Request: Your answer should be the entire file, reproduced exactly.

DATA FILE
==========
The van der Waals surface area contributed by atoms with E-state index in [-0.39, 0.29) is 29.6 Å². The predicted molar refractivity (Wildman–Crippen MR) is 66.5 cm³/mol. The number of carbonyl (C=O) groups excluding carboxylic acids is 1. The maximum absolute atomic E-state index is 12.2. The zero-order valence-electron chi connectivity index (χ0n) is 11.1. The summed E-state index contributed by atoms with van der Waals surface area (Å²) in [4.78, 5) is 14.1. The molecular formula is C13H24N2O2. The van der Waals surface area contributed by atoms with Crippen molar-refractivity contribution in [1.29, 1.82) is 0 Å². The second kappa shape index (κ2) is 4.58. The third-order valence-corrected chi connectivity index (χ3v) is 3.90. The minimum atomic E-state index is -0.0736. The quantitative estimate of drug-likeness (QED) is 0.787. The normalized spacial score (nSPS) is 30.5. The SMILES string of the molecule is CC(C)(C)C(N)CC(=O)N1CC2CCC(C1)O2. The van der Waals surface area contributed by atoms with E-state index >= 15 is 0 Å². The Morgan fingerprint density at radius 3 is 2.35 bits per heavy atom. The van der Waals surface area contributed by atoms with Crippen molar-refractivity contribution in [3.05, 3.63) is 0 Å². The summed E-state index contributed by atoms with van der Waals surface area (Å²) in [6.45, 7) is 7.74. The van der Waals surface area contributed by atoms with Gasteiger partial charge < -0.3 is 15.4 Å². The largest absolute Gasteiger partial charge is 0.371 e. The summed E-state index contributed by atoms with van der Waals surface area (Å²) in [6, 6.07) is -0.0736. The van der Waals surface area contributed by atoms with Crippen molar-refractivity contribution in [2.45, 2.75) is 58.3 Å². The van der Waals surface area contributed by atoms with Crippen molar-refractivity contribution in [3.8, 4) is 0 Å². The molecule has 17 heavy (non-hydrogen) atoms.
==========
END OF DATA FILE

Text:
The van der Waals surface area contributed by atoms with E-state index in [-0.39, 0.29) is 29.6 Å². The predicted molar refractivity (Wildman–Crippen MR) is 66.5 cm³/mol. The number of carbonyl (C=O) groups excluding carboxylic acids is 1. The maximum absolute atomic E-state index is 12.2. The zero-order valence-electron chi connectivity index (χ0n) is 11.1. The summed E-state index contributed by atoms with van der Waals surface area (Å²) in [4.78, 5) is 14.1. The molecular formula is C13H24N2O2. The van der Waals surface area contributed by atoms with Crippen molar-refractivity contribution in [1.29, 1.82) is 0 Å². The second kappa shape index (κ2) is 4.58. The third-order valence-corrected chi connectivity index (χ3v) is 3.90. The minimum atomic E-state index is -0.0736. The quantitative estimate of drug-likeness (QED) is 0.787. The normalized spacial score (nSPS) is 30.5. The SMILES string of the molecule is CC(C)(C)C(N)CC(=O)N1CC2CCC(C1)O2. The van der Waals surface area contributed by atoms with E-state index >= 15 is 0 Å². The Morgan fingerprint density at radius 3 is 2.35 bits per heavy atom. The van der Waals surface area contributed by atoms with Crippen molar-refractivity contribution in [3.05, 3.63) is 0 Å². The summed E-state index contributed by atoms with van der Waals surface area (Å²) in [6.45, 7) is 7.74. The van der Waals surface area contributed by atoms with Gasteiger partial charge < -0.3 is 15.4 Å². The largest absolute Gasteiger partial charge is 0.371 e. The summed E-state index contributed by atoms with van der Waals surface area (Å²) in [6, 6.07) is -0.0736. The van der Waals surface area contributed by atoms with Crippen molar-refractivity contribution in [2.45, 2.75) is 58.3 Å². The van der Waals surface area contributed by atoms with Crippen molar-refractivity contribution in [3.8, 4) is 0 Å². The molecule has 17 heavy (non-hydrogen) atoms.